“She was there for the two miscarriages. She was there for every disappointment in my fertility treatment. She sopped up my warm, wet tears. And she never, ever judged me. I never overreacted for her, she was patient with how long I needed to grieve. She never gave me advice that made me hurt more and feel even more isolated. She was just there, offering warm fur, even breath and love.”

In another article that I came across, the writer, Lora Lucente, wrote about how adopting her dog, Jack, subsequent to receiving an ‘unexplained infertility’ diagnosis had a positive impact on her emotional wellbeing. In the article Lucente said:

“You may be wondering how a dog could even help someone who is struggling with infertility. Of course, a dog can’t directly fix a person’s fertility problems. But, dogs have the incredible capabilities of unconditional love, companionship, and freaky effects on health.”

She adds that what she found in her experience was that caring for Jack helped satisfy her biological need to nurture, while at the same time it also gave her a sense of purpose that made her feel needed.

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I could definitely relate to what both of these women articulated so beautifully. The idea that pets could have this kind of effect on us shouldn’t be surprising. For one, animals are so easy to love and psychology also tells us that having them in our presence benefits our mental health. In the 2018 Psychology Today article, How Dogs Drive Emotional Wellbeing, the author Caren Osten highlights a University of British Columbia study that connected 246 students with therapy dogs that showed that students who engaged with the dogs “reported a significant decrease in their stress level, along with increased happiness and a higher energy level following the session.”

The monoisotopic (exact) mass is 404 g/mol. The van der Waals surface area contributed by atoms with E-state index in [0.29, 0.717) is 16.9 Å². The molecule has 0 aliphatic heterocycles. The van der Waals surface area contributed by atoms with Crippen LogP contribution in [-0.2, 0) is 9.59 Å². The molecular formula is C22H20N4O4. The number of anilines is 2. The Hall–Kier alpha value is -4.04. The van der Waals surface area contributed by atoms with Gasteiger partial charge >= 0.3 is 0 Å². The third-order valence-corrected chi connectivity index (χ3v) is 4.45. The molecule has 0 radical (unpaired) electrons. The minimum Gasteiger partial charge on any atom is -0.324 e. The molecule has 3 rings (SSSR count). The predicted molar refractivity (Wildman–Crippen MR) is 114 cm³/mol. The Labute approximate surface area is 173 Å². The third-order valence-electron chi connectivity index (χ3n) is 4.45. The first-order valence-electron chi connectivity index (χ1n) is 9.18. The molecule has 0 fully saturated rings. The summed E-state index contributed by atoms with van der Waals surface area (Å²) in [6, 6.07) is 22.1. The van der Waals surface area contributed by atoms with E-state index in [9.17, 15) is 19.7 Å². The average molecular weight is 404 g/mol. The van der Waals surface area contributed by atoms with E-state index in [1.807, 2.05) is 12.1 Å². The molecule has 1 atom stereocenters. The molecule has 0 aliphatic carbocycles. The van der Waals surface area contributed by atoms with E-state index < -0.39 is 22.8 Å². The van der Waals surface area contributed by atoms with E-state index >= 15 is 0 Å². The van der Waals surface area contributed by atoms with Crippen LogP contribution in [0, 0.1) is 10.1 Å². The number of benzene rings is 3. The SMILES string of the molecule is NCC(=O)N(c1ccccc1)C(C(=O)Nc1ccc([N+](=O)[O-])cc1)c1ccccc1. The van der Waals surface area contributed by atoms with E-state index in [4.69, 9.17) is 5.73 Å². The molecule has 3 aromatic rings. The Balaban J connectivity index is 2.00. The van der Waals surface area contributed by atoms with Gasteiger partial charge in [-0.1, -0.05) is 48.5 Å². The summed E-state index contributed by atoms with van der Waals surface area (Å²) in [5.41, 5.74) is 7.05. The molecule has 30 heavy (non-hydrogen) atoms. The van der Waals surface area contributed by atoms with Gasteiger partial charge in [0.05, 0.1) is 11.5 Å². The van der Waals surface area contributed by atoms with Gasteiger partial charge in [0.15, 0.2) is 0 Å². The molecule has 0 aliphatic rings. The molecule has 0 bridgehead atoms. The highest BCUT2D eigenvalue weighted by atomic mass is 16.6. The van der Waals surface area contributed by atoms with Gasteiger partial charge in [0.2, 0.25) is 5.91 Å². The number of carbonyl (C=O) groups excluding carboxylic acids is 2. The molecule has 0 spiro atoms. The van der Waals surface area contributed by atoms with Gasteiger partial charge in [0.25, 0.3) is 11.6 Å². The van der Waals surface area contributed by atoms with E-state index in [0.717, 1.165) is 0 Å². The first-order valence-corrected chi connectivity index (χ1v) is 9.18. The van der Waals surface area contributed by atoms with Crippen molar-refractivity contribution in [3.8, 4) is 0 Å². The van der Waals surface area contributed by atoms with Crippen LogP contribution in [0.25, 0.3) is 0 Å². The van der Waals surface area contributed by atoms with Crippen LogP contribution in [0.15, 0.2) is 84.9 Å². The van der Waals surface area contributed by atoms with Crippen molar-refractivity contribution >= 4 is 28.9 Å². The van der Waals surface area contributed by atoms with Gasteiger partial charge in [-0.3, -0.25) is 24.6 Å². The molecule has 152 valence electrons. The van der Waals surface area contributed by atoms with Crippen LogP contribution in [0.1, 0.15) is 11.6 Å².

It is little wonder that the New York Times reported a spike in pet adoptions in the midst of the corona virus and lockdown. It is so easy to overlook how our pets both show us empathy and allow us to feel fulfilled in expressing our empathy and the natural need we feel to nurture and care for life. Yet, I’ve found that bond to be so therapeutic and special. Our pets remind us to be mindful, present in the moment and reconnect us with our own inner child through play. Beyond the emotional benefits, they are also known to keep us physically active and thus have a positive effect on our health as well.

Do you have a furry friend in your life? How have they impacted on your life while you’ve been facing fertility challenges? Take a moment to appreciate the little ways in which they have brought you joy during this period of your life.

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As Lisa Rosenthal said, “Fur babies do not replace human babies, but they make the journey far less lonesome.”

 

This post is also available in: Arabic